by Eric Nager on Jul 10, 2019
by Eric Nager on Jun 27, 2019
The American Institute of CPA’s (AICPA) recently published a list of personal finance trends that we should all be concerned about. These trends highlight the fact that almost 63 percent of Americans today are unable to pass a basic financial literacy test.
Here are the troubling trends, as well as some tips on how to avoid them:
by Eric Nager on Jun 13, 2019
Sometimes simple is best. Many of us tend to complicate our financial situation; overthinking our options while ignoring the basics.
But like anything else, the simplest rules are often the most important ones; and the ones most likely to be ignored. How many of these rules do you follow?
by Eric Nager on May 31, 2019
We all have our own unique way of handling our finances. While some of us are natural born savers, others may have a hard time making it to the next paycheck. Fortunately, most of us fall somewhere in-between, putting away money at times, while making frivolous purchases at other times.
If you are looking for a better, more effective way to bolster your savings, here are a few suggestions that are easy to follow and will have you on the path towards a more sustainable savings balance in no time:
by Eric Nager on May 20, 2019
How to Avoid Retirement Woes
According to the American Institute of CPAs (AICPA), the top concern of retirees is running out of money. While it’s a known fact that many of us don’t begin to save for retirement when we should, it appears that nearly half of all current retirees are concerned about outliving their retirement funds. However, there are some things you can do now to help mitigate the very real risk of outliving your retirement funds. These include the following:
by Eric Nager on Apr 30, 2019
Created as a result of the Great Depression, The Social Security Act was signed into law by President Roosevelt in 1935; mainly due to the rise in poverty of the nation’s elderly population. The act was designed to provide retired workers ages 65 and older with a continuing income after retirement. The first Social Security card was created in November of 1936, with the numbers assigned by geographic region. To date, more than 450 million Social Security numbers have been issued since the program started.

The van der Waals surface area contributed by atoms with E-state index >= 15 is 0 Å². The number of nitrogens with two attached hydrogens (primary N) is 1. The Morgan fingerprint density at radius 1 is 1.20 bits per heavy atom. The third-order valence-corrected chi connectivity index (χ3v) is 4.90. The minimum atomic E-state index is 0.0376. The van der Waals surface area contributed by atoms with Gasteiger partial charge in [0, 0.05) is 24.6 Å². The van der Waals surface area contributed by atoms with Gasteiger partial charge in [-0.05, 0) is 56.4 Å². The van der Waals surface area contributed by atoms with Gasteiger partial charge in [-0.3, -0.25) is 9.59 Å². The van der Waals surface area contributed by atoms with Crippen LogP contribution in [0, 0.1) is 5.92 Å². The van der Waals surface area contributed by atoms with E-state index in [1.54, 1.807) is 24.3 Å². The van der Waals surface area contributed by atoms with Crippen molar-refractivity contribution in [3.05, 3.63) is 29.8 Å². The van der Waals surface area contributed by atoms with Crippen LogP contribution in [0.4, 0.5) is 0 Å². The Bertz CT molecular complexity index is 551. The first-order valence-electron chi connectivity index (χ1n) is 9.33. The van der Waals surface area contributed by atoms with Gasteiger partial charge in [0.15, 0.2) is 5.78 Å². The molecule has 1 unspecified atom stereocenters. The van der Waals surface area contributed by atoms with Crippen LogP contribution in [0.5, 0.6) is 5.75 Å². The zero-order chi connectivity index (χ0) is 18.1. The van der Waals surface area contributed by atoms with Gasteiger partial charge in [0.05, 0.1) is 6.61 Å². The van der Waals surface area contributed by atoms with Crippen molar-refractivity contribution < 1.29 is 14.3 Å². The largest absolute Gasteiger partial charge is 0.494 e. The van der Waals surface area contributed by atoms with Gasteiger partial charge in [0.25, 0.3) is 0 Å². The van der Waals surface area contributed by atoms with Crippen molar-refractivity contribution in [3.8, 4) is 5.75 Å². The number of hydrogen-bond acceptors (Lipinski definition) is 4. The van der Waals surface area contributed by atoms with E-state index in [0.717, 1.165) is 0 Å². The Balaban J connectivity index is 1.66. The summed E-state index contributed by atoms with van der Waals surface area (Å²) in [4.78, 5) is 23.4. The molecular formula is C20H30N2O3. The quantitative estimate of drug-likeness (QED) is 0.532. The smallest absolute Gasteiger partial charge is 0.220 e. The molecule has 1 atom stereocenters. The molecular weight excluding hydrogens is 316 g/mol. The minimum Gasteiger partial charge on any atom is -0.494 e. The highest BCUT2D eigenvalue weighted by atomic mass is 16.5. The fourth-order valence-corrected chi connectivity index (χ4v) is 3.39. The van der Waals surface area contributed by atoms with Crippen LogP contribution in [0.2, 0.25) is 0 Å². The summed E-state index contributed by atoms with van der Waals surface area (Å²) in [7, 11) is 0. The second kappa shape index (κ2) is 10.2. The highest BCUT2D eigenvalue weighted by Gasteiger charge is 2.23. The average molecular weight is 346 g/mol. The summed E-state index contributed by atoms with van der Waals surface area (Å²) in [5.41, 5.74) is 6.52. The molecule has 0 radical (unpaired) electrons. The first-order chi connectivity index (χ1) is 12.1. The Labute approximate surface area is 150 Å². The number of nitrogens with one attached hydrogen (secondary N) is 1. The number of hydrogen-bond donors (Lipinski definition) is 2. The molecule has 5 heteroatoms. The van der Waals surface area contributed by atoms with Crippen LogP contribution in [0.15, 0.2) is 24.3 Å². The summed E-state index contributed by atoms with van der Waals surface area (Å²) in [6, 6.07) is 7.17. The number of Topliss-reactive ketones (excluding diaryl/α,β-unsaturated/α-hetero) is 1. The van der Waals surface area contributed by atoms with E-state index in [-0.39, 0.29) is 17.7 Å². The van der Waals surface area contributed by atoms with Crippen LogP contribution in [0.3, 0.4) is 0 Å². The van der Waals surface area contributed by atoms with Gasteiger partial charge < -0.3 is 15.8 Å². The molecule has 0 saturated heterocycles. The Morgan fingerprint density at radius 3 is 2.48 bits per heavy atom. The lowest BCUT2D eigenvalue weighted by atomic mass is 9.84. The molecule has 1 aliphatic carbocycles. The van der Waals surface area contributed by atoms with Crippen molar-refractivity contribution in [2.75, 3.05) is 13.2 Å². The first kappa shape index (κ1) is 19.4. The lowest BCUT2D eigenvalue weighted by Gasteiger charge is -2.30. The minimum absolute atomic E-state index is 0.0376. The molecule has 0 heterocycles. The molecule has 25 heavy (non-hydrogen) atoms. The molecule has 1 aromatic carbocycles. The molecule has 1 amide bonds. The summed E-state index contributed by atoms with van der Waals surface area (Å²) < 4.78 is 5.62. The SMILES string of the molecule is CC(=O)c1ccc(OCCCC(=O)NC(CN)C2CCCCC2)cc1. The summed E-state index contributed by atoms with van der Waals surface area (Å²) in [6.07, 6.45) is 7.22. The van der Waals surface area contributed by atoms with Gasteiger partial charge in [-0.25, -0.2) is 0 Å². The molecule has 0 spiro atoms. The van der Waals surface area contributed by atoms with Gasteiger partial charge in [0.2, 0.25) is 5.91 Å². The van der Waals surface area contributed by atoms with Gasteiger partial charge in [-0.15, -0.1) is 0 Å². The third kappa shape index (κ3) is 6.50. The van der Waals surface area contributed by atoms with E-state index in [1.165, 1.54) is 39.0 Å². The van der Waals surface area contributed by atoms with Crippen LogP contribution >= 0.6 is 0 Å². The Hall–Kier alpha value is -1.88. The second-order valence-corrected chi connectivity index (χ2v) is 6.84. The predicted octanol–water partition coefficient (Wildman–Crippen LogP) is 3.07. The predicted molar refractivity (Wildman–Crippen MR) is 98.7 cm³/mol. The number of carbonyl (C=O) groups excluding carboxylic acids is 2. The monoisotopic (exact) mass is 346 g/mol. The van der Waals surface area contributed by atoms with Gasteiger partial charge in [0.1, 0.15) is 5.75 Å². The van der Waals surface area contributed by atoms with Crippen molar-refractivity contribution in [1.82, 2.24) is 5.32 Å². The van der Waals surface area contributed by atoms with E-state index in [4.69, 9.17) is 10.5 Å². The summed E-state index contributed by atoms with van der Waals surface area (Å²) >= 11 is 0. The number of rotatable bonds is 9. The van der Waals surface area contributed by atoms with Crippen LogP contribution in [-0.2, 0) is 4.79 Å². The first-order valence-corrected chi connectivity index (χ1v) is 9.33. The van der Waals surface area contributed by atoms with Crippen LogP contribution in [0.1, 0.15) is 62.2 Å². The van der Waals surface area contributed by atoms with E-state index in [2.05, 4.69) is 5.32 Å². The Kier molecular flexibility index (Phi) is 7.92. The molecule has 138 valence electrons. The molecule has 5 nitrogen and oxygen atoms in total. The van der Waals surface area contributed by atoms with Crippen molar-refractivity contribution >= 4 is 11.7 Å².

by ericnager on Apr 23, 2019
We all have certain causes that we choose to support monetarily. In fact, in 2017, Americans gave more than $410 billion to charities, breaking the $400 billion mark for the first time in history.
But anytime that we give our money to an organization, it’s important to do our due diligence, ensuring that the funds that we give will be used effectively.
by ericnager on Mar 29, 2019
Time certainly goes by fast. One day you’re interviewing for your first job and the next thing you know you’re a few short years from applying for Social Security.
If you’ve planned for your retirement, you’ll likely have a good stash of funds saved. But the unfortunate news is that according to the Insured Retirement Institute, 42 percent of baby boomers have nothing saved for retirement, and even those that have saved don’t have nearly enough to survive on.
by ericnager on Mar 13, 2019
Personal finance, like just about everything else, is mainly common sense. Advice like “don’t spend more than you make; start investing while you’re young; don’t loan money to friends with the expectation of getting it back,” have been around for generations, and most likely will survive the next few generations as well. Even money mistakes that are corrected early enough will have little impact on your wealth going forward. What you do want to avoid are money mistakes that can be hard to recover from. Here are just a few:
by ericnager on Feb 19, 2019